Rio Grande boat tour showcases differences between 2 countries' riverbanks
Potential border wall could have huge financial, environmental impact
Although she was raised along the Rio Grande and has ridden with the U.S. Border Patrol and the Texas Department of Public Safety looking for human smugglers and illegal contraband, taking a boat tour with 40 "Winter Texans" and their families was a first for KSAT's Jessie Degollado.
She provided a firsthand account of that boat trip, sharing the perspectives of the people she met along the way.
Capt. Johnny Hart runs a tight ship called the Riverside Dreamer.
At the stroke of noon on a recent sunny, spring afternoon, and with "Capt. Johnny" at the helm, we cast off from the Riverside Club to begin the leisurely one-hour trip to Anzalduas Dam, and then back to Chimney Park.
Many on board were from all over the country. This would be their maiden voyage on what’s been known in Texas as the mighty Rio Grande and in Mexico as the Rio Bravo.
The captain was quick to point out the obvious on the American side: Border Patrol watchtowers and the border wall in the distance.
“It’s built right on the edge of the levee, which is the same levee you came on to get to Riverside Club,” he said over the intercom.
But if the border wall is extended on that same levee as planned, access could be limited except for gaps in the fence manned by the Border Patrol.
The captain said as long as he and his visitors can reach the club and its boat, he’ll be OK, but Border Patrol hasn't told him yet what to expect. A neighboring mobile home park is already expected to be sold at auction.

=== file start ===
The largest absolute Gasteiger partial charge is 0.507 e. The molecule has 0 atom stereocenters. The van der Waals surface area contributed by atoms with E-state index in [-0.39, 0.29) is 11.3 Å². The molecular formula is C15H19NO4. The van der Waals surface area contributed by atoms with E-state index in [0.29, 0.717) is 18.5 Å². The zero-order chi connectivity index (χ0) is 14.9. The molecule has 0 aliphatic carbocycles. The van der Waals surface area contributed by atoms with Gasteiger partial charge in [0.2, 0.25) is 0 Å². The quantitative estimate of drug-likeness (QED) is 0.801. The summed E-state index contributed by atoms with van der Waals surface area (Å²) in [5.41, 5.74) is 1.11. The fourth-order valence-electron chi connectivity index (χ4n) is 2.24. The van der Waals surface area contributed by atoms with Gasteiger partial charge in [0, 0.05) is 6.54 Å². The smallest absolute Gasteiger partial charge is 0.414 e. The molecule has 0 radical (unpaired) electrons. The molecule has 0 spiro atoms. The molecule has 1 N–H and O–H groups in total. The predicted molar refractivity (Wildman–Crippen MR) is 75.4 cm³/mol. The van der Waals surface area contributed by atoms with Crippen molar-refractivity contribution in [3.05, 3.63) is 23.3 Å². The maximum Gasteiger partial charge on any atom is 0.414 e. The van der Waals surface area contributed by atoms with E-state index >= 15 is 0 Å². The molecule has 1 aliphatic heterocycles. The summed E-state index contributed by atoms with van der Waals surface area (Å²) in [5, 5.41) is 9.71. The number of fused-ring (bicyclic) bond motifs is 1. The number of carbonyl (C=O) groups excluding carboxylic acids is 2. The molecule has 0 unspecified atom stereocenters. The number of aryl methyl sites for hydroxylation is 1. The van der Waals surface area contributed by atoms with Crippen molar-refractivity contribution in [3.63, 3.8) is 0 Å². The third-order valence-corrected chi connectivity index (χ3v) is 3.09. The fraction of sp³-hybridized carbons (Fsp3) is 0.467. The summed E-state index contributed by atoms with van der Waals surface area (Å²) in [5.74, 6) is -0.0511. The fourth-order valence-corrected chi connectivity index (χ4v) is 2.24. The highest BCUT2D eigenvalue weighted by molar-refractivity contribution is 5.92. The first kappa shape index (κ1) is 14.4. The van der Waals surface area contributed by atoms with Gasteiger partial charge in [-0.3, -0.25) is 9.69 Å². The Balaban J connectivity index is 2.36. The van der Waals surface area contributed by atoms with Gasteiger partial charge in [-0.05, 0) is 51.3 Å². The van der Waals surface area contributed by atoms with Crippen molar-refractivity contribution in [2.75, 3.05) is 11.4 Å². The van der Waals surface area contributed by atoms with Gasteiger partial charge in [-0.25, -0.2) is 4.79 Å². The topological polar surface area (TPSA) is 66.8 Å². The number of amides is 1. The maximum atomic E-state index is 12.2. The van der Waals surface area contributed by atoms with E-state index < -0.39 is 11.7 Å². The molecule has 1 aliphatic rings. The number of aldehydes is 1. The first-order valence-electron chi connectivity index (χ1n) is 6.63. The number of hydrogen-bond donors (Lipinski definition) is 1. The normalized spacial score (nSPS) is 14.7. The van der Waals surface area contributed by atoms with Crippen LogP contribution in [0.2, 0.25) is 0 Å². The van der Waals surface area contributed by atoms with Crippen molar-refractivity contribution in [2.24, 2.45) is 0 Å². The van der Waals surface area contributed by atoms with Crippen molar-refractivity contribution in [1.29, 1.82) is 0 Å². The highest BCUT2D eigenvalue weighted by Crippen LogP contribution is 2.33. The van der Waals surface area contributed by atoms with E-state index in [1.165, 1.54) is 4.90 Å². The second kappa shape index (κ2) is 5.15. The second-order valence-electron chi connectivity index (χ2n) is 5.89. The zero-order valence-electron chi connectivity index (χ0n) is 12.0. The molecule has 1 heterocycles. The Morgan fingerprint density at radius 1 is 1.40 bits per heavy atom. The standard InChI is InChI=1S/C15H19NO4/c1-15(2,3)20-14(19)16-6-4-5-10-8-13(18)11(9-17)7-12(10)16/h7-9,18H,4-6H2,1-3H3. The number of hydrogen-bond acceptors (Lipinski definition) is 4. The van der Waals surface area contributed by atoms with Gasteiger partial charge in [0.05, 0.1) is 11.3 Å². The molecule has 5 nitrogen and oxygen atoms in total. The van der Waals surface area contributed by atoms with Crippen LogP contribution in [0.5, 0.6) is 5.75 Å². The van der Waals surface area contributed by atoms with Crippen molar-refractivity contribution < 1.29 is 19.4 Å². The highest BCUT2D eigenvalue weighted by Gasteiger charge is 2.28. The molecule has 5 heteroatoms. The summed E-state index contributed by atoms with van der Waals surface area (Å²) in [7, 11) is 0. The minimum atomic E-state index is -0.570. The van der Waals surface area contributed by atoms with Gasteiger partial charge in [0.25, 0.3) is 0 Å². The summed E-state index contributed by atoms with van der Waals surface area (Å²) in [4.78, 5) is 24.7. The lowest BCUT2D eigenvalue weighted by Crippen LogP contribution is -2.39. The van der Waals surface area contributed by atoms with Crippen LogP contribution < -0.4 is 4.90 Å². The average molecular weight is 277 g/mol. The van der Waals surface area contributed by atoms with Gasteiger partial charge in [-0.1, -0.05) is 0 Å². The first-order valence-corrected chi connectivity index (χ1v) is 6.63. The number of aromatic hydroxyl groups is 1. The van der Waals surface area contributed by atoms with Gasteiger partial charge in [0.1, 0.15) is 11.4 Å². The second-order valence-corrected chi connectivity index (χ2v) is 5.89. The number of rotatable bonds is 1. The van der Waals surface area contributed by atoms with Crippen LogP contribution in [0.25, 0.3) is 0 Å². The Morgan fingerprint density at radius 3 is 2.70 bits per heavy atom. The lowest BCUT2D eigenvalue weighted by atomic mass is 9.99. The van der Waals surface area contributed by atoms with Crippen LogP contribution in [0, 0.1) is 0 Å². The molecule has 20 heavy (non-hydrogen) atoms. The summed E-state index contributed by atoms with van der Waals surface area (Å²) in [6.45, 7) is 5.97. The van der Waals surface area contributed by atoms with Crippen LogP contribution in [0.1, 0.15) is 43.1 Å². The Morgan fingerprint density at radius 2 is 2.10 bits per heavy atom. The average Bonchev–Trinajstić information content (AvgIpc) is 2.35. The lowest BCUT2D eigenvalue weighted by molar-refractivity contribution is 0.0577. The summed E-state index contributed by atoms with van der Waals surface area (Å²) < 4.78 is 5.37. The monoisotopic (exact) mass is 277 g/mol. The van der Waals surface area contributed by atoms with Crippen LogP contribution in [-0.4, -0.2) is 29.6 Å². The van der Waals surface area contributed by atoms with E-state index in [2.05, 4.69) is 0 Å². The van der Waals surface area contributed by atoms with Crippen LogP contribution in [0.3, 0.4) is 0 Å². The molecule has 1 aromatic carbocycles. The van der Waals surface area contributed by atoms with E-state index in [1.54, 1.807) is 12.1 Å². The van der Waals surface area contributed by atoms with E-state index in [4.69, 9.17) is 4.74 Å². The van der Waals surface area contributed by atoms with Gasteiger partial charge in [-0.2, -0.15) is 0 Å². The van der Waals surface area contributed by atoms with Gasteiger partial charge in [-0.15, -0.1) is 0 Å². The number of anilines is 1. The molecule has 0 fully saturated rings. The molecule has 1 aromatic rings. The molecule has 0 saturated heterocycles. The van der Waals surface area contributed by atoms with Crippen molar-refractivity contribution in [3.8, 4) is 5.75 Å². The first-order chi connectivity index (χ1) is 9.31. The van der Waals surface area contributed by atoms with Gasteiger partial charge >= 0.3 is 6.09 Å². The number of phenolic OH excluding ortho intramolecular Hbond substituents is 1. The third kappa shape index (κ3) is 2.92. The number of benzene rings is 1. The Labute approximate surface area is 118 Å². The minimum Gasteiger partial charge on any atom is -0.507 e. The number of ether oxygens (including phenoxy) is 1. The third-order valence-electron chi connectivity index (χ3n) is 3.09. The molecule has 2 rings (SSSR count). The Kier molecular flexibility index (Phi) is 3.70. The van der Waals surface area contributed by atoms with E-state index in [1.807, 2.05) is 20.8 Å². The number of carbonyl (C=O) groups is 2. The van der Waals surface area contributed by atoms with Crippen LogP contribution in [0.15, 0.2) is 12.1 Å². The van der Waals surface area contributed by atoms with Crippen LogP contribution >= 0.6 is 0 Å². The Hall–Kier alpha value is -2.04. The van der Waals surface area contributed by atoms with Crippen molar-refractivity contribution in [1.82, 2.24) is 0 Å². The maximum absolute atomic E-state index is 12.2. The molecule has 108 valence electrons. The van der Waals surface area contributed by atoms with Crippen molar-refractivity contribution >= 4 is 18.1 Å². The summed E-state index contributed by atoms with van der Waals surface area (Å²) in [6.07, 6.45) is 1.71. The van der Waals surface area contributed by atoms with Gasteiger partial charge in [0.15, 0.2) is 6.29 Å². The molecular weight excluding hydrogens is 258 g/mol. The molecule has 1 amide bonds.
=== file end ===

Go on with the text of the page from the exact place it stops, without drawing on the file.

Cruising past thick groves of carrizo cane on the U.S. side and well-maintained public and private parks on the Mexican side, the difference was unmistakable.
Mike McDermott, who said he recently moved to the Rio Grande Valley from St. Louis, Missouri, questioned why there wasn't more development on the American side. The area is considered the safest stretch of river because it’s heavily patrolled.
Told of the flooding risk from hurricanes and the potential impact of the border wall on drainage, McDermott said, “That doesn't help property values.”
The captain said that Pepe’s on the River, a once-popular hangout on the U.S. side, was damaged in a fire, and the new owner couldn't make a go of it.
He also pointed out that one of the parks on the banks in Reynosa was washed away in 2010 by a hurricane.
“They lost 27 acres,” he said.
But since then, he told the tour, “We’ve seen a lot of outdoor garden weddings here, birthday parties, a lot of pool parties.”
The tour was eye-opening in another sense.
Mexican workers at the parks stopped to wave and smile as visitors waved back and took photos.
“They’re us, just people. That’s all it is. That’s the sad part,” said Darren Schnichels, of Grand Rapids, Michigan, who came to the Valley with his children to visit their grandmother.
When he heard the captain say that 70,000 undocumented immigrants were caught by the Border Patrol in the Rio Grande Valley sector, Schnichels said he agreed that sending National Guard to the border will “send a message.”
But as for extending the wall, he said, “I’m torn. Whatever works better for the environment, but doing nothing is not an answer.”
When he was told of the drainage problems that could be created by a border barrier, Schnichels said, “I hope they put up the right type or none. I’d rather have none instead of it being a mistake. It’s a waste of money. I can see both sides. I just hope we think before we act.”
Click the water drops below to learn facts about the Rio Grande: